“I’ll be leaving one of these days, and the day I do they’ll never forget it.”
He wrote in the heyday of the paperback original. His best work was published by Gold Medal, and his novels stand above most of his contemporaries as hard, uncompromising masterpieces of hardboiled crime and suspense.
His life was as strange as his fiction: he is likely the plainest womanizer exported by Massachusetts; he gambled professionally for several years; he befriended, lived with, and co-wrote several short stories with the notorious bank robber Al Nussbaum; and late in life he developed memory loss and something called aphasia—“partial or total inability to write and understand words.”
And all that is only the beginning. Not to mention it was parroted from the introduction, written by Marlowe’s biographer Charles Kelly, to the new trade paperback double published by Stark House Press. It features two of Marlowe’s best novels, which really, are two halves of a single story: The Name of the Game is Death (Gold Medal 1962), and One Endless Hour (Gold Medal 1969).
The novels tell the genesis story of Marlowe’s Earl Drake series character. Drake is not a likable man. He is a bank robber with a predilection for killing people. He doesn’t kill simply to kill, but kill he does. The Name of the Game is Death opens at the scene of a botched bank robbery with Drake shot in the escape. He and his partner split up, and Drake finds a doctor and a dark place to hide until he is recuperated and the heat is off, which is when the story really begins. His partner went missing with the money, and Drake is broke. The rest of Name of the Game is Drake’s search for his partner, and the money, and One Endless Hour is the fallout.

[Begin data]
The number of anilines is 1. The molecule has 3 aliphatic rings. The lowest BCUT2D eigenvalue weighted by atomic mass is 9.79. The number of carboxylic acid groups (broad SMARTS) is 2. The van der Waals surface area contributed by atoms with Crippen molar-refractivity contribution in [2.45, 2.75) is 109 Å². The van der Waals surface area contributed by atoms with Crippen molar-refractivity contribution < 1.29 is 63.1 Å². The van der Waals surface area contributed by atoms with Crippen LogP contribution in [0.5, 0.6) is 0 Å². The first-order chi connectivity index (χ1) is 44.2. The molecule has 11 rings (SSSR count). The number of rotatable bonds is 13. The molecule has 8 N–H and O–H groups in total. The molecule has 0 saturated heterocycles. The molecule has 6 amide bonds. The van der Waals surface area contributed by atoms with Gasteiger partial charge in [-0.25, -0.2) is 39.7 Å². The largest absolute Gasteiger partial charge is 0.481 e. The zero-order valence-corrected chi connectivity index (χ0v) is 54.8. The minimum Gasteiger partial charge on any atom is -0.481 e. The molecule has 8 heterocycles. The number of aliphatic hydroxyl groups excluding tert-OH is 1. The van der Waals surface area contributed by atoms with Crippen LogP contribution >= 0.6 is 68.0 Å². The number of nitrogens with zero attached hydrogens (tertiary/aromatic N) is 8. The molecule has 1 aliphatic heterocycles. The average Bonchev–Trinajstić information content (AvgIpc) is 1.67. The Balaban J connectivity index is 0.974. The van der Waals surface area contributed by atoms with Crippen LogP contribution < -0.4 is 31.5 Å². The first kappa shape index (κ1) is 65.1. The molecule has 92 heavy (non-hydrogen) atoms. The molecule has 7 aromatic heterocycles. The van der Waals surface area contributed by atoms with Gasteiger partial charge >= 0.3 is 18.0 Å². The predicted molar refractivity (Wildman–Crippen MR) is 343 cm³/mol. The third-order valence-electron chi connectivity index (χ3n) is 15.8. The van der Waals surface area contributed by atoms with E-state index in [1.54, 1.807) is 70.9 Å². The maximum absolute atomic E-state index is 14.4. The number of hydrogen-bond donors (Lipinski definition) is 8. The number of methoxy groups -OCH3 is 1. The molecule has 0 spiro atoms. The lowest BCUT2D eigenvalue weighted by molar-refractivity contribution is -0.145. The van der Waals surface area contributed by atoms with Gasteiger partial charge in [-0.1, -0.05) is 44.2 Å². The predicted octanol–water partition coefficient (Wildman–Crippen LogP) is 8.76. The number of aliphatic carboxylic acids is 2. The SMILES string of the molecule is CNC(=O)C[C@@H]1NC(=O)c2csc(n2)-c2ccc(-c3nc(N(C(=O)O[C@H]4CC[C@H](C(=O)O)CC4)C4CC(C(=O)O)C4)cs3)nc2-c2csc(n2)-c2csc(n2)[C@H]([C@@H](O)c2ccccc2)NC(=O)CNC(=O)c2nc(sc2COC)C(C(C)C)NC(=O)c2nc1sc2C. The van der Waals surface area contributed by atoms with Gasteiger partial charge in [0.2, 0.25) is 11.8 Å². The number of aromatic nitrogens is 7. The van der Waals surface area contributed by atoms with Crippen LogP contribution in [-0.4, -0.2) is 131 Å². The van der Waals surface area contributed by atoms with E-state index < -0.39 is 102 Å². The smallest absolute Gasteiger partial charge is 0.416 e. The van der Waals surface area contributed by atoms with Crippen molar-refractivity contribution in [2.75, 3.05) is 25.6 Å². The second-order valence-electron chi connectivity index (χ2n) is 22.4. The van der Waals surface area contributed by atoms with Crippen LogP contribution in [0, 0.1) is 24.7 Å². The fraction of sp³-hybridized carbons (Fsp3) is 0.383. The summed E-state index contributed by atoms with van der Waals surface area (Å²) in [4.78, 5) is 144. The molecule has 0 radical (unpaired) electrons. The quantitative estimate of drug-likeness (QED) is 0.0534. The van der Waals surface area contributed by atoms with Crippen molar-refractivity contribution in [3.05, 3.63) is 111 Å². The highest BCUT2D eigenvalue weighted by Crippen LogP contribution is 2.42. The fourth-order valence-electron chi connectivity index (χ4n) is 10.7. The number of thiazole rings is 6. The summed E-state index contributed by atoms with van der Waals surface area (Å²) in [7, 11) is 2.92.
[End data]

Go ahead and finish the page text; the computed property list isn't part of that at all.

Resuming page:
The two novels merge into one complete and engrossing story, which is not to say either is dependent on the other; both are complete with beginning, middle, and end. However the plot in One Endless Hour is built directly from Name of the Game. In fact, the final chapter of Name of the Game is included, with a few adjustments as the Prologue to One Endless Hour.
Name of the Game is the stronger of the two novels. It includes an exposition of Drake’s childhood, explaining (without apologizing) for Drake’s seeming amoral character. Its backstory emphasis and character development is reminiscent of John D. MacDonald, but only just. Its prose is raw and hardboiled—
“I swear both his feet were off the ground when he fired at me. The odds must have been sixty thousand to one, but he took me in the left upper arm. It smashed me back against the car. I steadied myself with a hand on the roof and put two a yard behind each other right through his belt buckle. If they had their windows open they could have heard him across town.”
—and it is more thematically related to Jim Thompson than John D.
One Endless Hour is more of a straight caper novel. It lacks Name of the Game’s character development, and backstory, but it flashes pure action. And, if you consider the two novels as one story, it is the climactic resolution. The differences in pacing and plotting act to strengthen the two novels’ impact rather than diminish it, and the new Stark House edition is the perfect way to experience the story arc.